The nature of participatory culture is rationalized differently in Convergence Culture than it is in Wikinomics and We-Think, and yet there is a remarkable similarity in how economics and cultural theory assign equal motivational and creative drives to users. Jenkins duly acknowledges the fact that not all users are equally active when he perfunctorily points out how “some consumers have greater abilities to participate in this emerging culture than others” (3). But, much like Tapscott and Williams, Jenkins disregards the significance of a large contingent of passive spectators vis-à-vis a relatively small percentage of active creators—a disregard that warrants the definition of all users as contributors to (or participants of) culture. Convergence Culture trumpets the virtues of active users as creative fans, “spoilers”, citizen journalists, and grass roots political organizers without ever discussing the different (economic or ideological) interests of various kinds of users. Five core chapters in the book describe how citizen-consumers use their newly acquired power to tinker and intervene in commercially produced content (such as television shows or major Hollywood films) via electronic platforms; this process, which is both “top down” and “bottom up”, leads to rich “knowledge communities” who share their intelligence to subvert established powers and provide alternative cultural contents (Jenkins 2006: 18). Even if these examples are interesting and convincing, the fact that the large majority of users are passive consumers rather than active producers is not entirely irrelevant in a theory of culture. “Participatory culture” is presented as the new hegemony, a cultural mentality that drives everyone and from which everyone profits.
In contrast to the manifestoes Wikinomics and We-Think, Convergence Culture does acknowledge the need to make a distinction between producers and consumers or, for that matter, between commercial and communal platforms. At various points in the book, Jenkins points at their diverging interests, but, often in the very same paragraph, he redirects both parties towards a mutually profitable idea of convergence:
- “What we need to keep in mind here and throughout the book is that the interests of producers and consumers are not the same. Sometimes they overlap, sometimes they conflict… In this way, we will come to understand how entertainment companies are reappraising the economic value of fan participation.” (Jenkins 2006: 58)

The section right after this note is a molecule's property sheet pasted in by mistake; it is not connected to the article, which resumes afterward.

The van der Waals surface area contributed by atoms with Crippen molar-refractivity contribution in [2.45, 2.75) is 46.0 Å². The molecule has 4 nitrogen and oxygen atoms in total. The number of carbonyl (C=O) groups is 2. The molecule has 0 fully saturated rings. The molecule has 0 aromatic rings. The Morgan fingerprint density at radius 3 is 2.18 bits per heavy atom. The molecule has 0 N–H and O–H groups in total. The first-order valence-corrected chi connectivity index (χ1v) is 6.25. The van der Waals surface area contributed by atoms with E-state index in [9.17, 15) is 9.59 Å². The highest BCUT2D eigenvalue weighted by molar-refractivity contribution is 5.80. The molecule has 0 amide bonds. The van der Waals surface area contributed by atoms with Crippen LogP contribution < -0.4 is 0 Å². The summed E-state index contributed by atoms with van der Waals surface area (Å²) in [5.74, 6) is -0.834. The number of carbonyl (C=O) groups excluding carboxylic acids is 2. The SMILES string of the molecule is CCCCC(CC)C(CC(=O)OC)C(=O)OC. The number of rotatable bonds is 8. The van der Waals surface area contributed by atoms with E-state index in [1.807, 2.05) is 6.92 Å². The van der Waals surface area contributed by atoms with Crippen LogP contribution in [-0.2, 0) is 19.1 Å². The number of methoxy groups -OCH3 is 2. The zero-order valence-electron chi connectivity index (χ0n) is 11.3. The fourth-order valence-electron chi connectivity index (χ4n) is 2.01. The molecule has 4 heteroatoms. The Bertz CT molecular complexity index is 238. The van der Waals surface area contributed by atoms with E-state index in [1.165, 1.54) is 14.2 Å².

Much like Tapscott, Williams and Leadbeater, Jenkins’ belief in communal action and collective intelligence overrides every argument rooted in political economy. In the interplay between two kinds of media power, the new digital environment of the Web 2.0 assumedly renders the “old rhetoric of opposition and co-optation” irrelevant because consumers are given more power to shape media content (Jenkins 2006: 215). Examples to back up these claims are the Abu Ghraib photographs, bloggers who promote campaigns of minority candidates (moveon.org) and many other grassroots media who mobilize mainstream media to include their views. However, the proven “success” of these instances of participatory culture does not warrant their extension to culture in general, and neither does it excuse cultural theorists from exploring the profound socio-economic consequences of this presumed paradigm shift towards an all-encompassing idea of culture. As Bassett (2008) subtly points out, Jenkins assumes “different kinds of cultural producers—the market, the public sector, activists for instance—to work with corporations to shape and forge agendas for forms of participation that satisfy perceived social and cultural needs.” In an interesting twist of the cultural rhetoric introduced by economists and business people, Jenkins (2006: 19) adopts the terms “synergy” “franchise” and “extensions” to explain how media industries are pushed to embrace convergence because corporately and collectively produced and distributed culture now equally operates within the same Web 2.0 realm.
Convergence Culture thus advocates the smooth alliance of old and new media, producers and consumers, commerce and commons in much the same way as they are promoted in Wikinomics and We Think. While Jenkins’ cultural theory includes statements acknowledging the relevance of economic and ideological diverging interests, he hardly lets political economy get in the way of claiming the universal hegemony of convergence culture. In more than one way, his theory peculiarly mirrors the rhetoric of contemporary Web 2.0 business manifestoes."